Angela Merkel heckled during speech in German Bundestag
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Angela Merkel became Chancellor in November 2005, maintaining the country’s position at the European Union’s biggest economy and overseeing key policy decisions. She will step down from her position later this month. One of these key events was Brexit. Years of often extremely bitter wrangling over a number of issues relating to Britain’s departure from the EU ensued, some of which the two sides are still arguing on to this day.
Brexit is seen as a bitter blow to the EU, with campaigners from several other member states, including France, Italy and the Netherlands, pushing for their respective countries to follow Britain out of the bloc in protest at being shackled to the EU’s rules.
But when asked during an open and frank panel discussion in Dusseldorf what her hardest moment has been, Mrs Merkel opted for the devastating Eurozone crisis that threatened to bring the EU to its knees.
In 2009, EU member states Greece, Portugal, Ireland, Spain, and Cyprus found themselves unable to repay or refinance their government debt or to bail out over-indebted banks under their national supervision.
They consequently needed help from third parties like other eurozone countries, the European Central Bank (ECB) and the International Monetary Fund (IMF).
The crisis hit Greece the hardest, with the country’s Government admitting early on its budget deficits were far higher than initially thought, and in 2010, Greece called for urgent external help received a huge EU-IMF bailout.
Eurozone members introduced a series of support measures throughout the course of that year, while the ECB lowered interest rates and provided cheap loans of more than 1trillion to maintain money flows between European banks.
In November 2010, Ireland received an EU-IMF bailout, followed by Portugal six months later in May 2011. Just two months earlier, Greece received its second huge bailout, while both Spain and Cyprus received rescue packages in June 2012.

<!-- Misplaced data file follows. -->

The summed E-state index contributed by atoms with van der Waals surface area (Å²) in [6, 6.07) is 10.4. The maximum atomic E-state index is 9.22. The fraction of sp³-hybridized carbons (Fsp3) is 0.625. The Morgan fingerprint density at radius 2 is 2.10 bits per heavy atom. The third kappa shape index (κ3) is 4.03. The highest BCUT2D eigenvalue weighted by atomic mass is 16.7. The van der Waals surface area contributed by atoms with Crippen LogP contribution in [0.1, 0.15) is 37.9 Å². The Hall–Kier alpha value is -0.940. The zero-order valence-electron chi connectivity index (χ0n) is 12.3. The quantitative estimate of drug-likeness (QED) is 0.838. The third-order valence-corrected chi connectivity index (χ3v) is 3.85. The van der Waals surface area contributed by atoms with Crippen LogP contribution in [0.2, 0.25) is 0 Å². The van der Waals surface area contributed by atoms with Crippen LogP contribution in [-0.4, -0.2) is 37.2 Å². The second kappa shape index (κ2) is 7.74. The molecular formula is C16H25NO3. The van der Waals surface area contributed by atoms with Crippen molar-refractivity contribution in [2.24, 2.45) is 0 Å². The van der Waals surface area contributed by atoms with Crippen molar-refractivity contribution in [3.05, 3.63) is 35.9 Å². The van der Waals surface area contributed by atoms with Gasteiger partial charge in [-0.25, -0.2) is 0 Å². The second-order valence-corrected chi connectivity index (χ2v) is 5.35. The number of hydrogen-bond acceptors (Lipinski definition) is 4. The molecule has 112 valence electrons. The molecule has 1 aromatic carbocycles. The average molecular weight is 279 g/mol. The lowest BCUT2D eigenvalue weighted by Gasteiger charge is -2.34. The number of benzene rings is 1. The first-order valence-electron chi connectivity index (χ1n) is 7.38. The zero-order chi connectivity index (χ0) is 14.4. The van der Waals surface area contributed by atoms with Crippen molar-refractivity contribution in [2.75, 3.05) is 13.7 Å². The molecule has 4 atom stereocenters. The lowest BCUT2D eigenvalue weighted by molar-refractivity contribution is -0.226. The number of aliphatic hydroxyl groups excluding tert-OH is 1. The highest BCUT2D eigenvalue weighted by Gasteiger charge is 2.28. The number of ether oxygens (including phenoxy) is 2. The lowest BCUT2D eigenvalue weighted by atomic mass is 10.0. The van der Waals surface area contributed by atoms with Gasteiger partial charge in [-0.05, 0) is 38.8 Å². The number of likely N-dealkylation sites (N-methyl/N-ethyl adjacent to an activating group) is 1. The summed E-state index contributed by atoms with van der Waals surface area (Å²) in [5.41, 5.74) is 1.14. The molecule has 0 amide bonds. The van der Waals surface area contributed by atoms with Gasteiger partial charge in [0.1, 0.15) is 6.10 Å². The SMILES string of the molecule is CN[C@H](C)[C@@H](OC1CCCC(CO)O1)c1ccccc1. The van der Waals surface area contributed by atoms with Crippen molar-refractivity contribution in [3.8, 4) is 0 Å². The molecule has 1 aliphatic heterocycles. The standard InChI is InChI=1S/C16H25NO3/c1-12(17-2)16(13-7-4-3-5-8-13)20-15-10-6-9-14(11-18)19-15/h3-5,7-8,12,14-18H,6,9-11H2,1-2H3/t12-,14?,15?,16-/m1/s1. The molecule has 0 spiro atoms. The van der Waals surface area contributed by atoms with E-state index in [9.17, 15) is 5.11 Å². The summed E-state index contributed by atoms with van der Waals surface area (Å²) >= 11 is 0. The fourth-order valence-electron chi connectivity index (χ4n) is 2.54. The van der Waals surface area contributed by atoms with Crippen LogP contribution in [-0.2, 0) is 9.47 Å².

Elsewhere during the revealing panel discussion, Mrs Merkel said one of her most satisfying moments in power was the adoption of the Lisbon Treaty, which was signed by EU member states in December 2007 and came into force two years later in 2009.
Predominantly it amended the Maastricht Treaty, implementing a number of political changes aimed at providing a much stronger foundation for the EU.
The German Chancellor also revealed one of her best moments was when the heads of state and government of the EU finally agreed to a huge coronavirus rescue package following months of bitter arguments.
When asked if she was leaving office with a clear conscience, Mrs Merkel replied with a very clear “yes”, adding to the applause from the audience: “I think I have made my contribution.”
Very little is known about what the German Chancellor will now fill her time with following endless days and long hours during her more than 30 years in politics.
When asked what her future now holds, Mrs Merkel replied: “Do I want to write? Do I want to do talks?
“Do I want to hike? Do I want to be at home? Do I want to travel the world?
“For this, I have decided I will not do anything for the time being and wait a minute to see what comes next. I think that’s very fascinating.”
Additional reporting by Monika Pallenberg.
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